Confrontation And The Veil

The Sixth Amendment to the Constitution sets out the Confrontation Clause, which ol’ Nino took very seriously. It also provides for a speedy and public trial, all of which gives rise to a problem when a witness for the prosecution wears a veil.

Eugene Volokh provides the background.

Tyreese Copper was convicted of murder and sentenced to life in prison. (This comes from Commonwealth v. Copper, which was decided in September 2018, but I just learned about it from a follow-up federal opinion filed early this month.) At trial, eyewitness Davina Sparks was called to testify; but she was a veil-wearing Muslim woman, and (to quote the government’s brief),

[C]ounsel objected to Ms. Sparks testifying while wearing her Muslim garb that covered her face. Ms. Sparks refused to remove the garb, citing her religion as the reason for her refusal. Out of deference to Ms. Sparks’s religious beliefs, the court decided to clear the courtroom for Ms. Sparks to testify without her face garb “so I can at least have her taking off her covering only in the presence of the people who are absolutely essential to being here,” i.e. the jury, court staff, defense counsel, and defendant. Trial counsel did not object to the court’s proposal. Ms. Sparks agreed to remove her face garb in a courtroom cleared of spectators.

There being no contention that Sparks wasn’t entirely sincere in her religious belief that compelled her to wear a full face veil, yet another constitutional right is implicated; her First Amendment right to free exercise of her religion. Our Constitution can make things very complicated at times.

The Confrontation Clause has various aspects of significance, most notably the ability to confront by cross-examining a witness. For example, if a lab report concluding that a substance is heroin is introduced as a necessary element of an offense, but the prosecution puts it in as a piece of paper through the testimony of a records custodian, there’s no way to question the methodology of the lab analysis.

You can ask a piece of paper questions all you want, but it’s not going to answer because it’s a piece of paper. You can ask the custodian, but the best you’re going to get is the routine methodology rather than what was done in this particular instance. And, of course, it’s not likely to serve any useful purpose. This is why the report shouldn’t be allowed into evidence if the person who conducted the particular analysis doesn’t testify. Cross matters.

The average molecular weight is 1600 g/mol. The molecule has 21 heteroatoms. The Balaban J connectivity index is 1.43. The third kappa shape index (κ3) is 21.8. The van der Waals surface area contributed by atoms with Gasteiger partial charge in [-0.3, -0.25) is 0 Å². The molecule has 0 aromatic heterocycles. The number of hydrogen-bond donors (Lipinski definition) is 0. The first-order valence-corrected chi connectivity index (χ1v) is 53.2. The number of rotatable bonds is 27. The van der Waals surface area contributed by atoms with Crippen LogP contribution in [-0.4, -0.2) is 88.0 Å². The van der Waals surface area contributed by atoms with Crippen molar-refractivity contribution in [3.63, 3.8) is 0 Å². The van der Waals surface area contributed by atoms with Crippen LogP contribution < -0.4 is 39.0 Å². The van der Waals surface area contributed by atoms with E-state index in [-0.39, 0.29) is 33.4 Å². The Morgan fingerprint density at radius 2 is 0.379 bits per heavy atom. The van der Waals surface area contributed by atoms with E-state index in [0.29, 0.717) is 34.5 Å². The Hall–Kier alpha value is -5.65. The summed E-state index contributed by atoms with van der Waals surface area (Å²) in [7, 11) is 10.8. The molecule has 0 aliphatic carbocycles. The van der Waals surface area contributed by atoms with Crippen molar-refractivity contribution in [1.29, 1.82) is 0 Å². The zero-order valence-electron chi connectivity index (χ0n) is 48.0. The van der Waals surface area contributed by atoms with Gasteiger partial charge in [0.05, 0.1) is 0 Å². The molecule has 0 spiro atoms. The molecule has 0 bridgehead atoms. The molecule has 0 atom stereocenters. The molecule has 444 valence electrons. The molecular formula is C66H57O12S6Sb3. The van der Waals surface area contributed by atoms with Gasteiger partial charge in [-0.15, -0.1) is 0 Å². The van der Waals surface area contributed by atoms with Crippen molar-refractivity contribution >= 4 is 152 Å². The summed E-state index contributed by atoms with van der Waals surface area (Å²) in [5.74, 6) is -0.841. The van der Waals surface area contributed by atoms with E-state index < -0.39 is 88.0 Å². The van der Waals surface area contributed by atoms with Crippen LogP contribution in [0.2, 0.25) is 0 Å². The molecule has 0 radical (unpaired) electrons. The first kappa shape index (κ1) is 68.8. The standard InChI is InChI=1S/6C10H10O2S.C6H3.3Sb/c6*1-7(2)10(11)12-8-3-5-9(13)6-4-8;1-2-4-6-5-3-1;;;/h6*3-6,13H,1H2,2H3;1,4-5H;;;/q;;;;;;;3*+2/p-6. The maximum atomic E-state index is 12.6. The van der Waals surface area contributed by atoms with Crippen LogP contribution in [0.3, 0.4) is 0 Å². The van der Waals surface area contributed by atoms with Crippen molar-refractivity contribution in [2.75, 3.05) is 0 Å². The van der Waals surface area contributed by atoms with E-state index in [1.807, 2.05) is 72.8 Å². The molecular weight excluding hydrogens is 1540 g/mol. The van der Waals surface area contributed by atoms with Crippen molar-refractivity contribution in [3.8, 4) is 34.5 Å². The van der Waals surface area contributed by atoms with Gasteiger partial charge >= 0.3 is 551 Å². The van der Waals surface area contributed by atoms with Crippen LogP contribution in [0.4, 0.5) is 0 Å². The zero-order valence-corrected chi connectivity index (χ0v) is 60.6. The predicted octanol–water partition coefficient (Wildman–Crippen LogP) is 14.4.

But there is another component, the ability of the jury to observe the witness’ testimony. This is, in essence, a throwback to the belief that people have some magical ability to discern truthful testimony from lies. Courts generally phrase it as the jury’s ability to observe the witness’ demeanor, to see the witness squirm when asked tough questions, to watch their face contort, the redness of their face, the tears well up in their eyes when the blow lands hard.

Sometimes this happens, and when it does, it can be amazing. But most of the time, witnesses lie with the same sincere face as when they tell the truth. Sometimes, they lie even better than when they tell the truth. And there’s no way to distinguish which is which, absent extrinsic evidence. There is also the problem of people telling the truth but looking like liars, which can happen for a great many reasons.

The point is that “demeanor” isn’t all it’s cracked up to be, and may just as well deceive a jury as aid it in deciding who is lying to them. Yet, it remains a crucial element of confrontation, and testifying from behind a veil precludes a jury from observing it. Is that a Sixth Amendment deprivation? What about the right to a public trial, which was once a right due solely to the defendant but has since morphed into a right of the public to watch? And then there’s Sparks’ right to exercise her religion. What about that?

“[T]he right to a public trial is not absolute; rather, it must be considered in relationship to other important interests….” Commonwealth v. Conde (Pa. Super. 2003). We have permitted exclusion orders for “the protection of a witness from embarrassment or emotional disturbance.” Moreover, “an exclusion order which is designed to protect a witness from emotional trauma will not necessarily be constitutionally infirm if it excludes the entire public for a limited time.”